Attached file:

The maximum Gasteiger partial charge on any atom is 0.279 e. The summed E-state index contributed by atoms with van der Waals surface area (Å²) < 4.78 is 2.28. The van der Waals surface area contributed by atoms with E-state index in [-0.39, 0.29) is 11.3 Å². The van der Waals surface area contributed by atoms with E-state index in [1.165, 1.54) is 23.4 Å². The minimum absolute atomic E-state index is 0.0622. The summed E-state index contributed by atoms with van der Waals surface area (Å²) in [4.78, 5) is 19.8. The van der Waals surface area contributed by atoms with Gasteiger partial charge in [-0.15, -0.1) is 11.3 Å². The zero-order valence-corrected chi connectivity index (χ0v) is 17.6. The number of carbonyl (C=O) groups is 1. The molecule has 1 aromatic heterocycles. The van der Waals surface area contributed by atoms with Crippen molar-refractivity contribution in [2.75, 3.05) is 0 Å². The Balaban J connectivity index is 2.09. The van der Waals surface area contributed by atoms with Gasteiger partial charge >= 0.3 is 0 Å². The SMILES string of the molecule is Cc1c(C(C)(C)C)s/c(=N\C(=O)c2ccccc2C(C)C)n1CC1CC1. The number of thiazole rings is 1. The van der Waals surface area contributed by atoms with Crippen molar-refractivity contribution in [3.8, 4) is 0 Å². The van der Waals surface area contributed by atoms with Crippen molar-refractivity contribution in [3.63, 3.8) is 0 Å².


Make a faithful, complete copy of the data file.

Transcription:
The maximum Gasteiger partial charge on any atom is 0.279 e. The summed E-state index contributed by atoms with van der Waals surface area (Å²) < 4.78 is 2.28. The van der Waals surface area contributed by atoms with E-state index in [-0.39, 0.29) is 11.3 Å². The van der Waals surface area contributed by atoms with E-state index in [1.165, 1.54) is 23.4 Å². The minimum absolute atomic E-state index is 0.0622. The summed E-state index contributed by atoms with van der Waals surface area (Å²) in [4.78, 5) is 19.8. The van der Waals surface area contributed by atoms with Gasteiger partial charge in [-0.15, -0.1) is 11.3 Å². The zero-order valence-corrected chi connectivity index (χ0v) is 17.6. The number of carbonyl (C=O) groups is 1. The molecule has 1 aromatic heterocycles. The van der Waals surface area contributed by atoms with Crippen molar-refractivity contribution in [2.75, 3.05) is 0 Å². The Balaban J connectivity index is 2.09. The van der Waals surface area contributed by atoms with Gasteiger partial charge >= 0.3 is 0 Å². The SMILES string of the molecule is Cc1c(C(C)(C)C)s/c(=N\C(=O)c2ccccc2C(C)C)n1CC1CC1. The number of thiazole rings is 1. The van der Waals surface area contributed by atoms with Crippen molar-refractivity contribution in [3.8, 4) is 0 Å². The van der Waals surface area contributed by atoms with Crippen molar-refractivity contribution in [3.63, 3.8) is 0 Å².